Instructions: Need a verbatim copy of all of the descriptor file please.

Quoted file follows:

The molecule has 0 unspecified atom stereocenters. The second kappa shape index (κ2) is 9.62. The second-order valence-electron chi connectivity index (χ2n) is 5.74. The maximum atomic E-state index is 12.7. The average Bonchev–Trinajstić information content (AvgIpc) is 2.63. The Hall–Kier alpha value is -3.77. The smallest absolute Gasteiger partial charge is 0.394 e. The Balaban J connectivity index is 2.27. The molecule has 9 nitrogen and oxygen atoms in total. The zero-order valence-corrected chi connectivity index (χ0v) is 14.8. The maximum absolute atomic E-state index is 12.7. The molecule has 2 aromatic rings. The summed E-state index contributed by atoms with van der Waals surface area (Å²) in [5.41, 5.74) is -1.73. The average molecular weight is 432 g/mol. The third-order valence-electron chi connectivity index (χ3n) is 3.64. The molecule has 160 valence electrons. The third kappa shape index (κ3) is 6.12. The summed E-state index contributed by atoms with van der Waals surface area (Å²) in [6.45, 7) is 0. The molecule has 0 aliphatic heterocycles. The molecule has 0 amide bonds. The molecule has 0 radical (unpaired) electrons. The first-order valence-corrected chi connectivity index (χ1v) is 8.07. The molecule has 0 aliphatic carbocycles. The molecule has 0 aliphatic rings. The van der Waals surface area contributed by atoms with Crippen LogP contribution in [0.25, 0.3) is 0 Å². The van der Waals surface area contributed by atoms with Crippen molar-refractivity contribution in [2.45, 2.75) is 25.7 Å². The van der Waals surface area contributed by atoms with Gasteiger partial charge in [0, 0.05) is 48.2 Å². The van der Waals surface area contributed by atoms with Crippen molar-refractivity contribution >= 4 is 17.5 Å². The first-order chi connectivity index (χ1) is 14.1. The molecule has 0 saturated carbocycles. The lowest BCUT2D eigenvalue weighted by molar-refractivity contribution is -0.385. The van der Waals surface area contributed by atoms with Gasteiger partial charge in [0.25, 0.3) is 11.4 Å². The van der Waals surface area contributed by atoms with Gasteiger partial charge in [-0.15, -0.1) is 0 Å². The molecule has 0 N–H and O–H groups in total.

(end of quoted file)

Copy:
The molecule has 0 unspecified atom stereocenters. The second kappa shape index (κ2) is 9.62. The second-order valence-electron chi connectivity index (χ2n) is 5.74. The maximum atomic E-state index is 12.7. The average Bonchev–Trinajstić information content (AvgIpc) is 2.63. The Hall–Kier alpha value is -3.77. The smallest absolute Gasteiger partial charge is 0.394 e. The Balaban J connectivity index is 2.27. The molecule has 9 nitrogen and oxygen atoms in total. The zero-order valence-corrected chi connectivity index (χ0v) is 14.8. The maximum absolute atomic E-state index is 12.7. The molecule has 2 aromatic rings. The summed E-state index contributed by atoms with van der Waals surface area (Å²) in [5.41, 5.74) is -1.73. The average molecular weight is 432 g/mol. The third-order valence-electron chi connectivity index (χ3n) is 3.64. The molecule has 160 valence electrons. The third kappa shape index (κ3) is 6.12. The summed E-state index contributed by atoms with van der Waals surface area (Å²) in [6.45, 7) is 0. The molecule has 0 aliphatic heterocycles. The molecule has 0 amide bonds. The molecule has 0 radical (unpaired) electrons. The first-order valence-corrected chi connectivity index (χ1v) is 8.07. The molecule has 0 aliphatic carbocycles. The molecule has 0 aliphatic rings. The van der Waals surface area contributed by atoms with Crippen LogP contribution in [0.25, 0.3) is 0 Å². The van der Waals surface area contributed by atoms with Crippen molar-refractivity contribution in [2.45, 2.75) is 25.7 Å². The van der Waals surface area contributed by atoms with Gasteiger partial charge in [0, 0.05) is 48.2 Å². The van der Waals surface area contributed by atoms with Crippen molar-refractivity contribution >= 4 is 17.5 Å². The first-order chi connectivity index (χ1) is 14.1. The molecule has 0 saturated carbocycles. The lowest BCUT2D eigenvalue weighted by molar-refractivity contribution is -0.385. The van der Waals surface area contributed by atoms with Gasteiger partial charge in [0.25, 0.3) is 11.4 Å². The van der Waals surface area contributed by atoms with Gasteiger partial charge in [-0.15, -0.1) is 0 Å². The molecule has 0 N–H and O–H groups in total.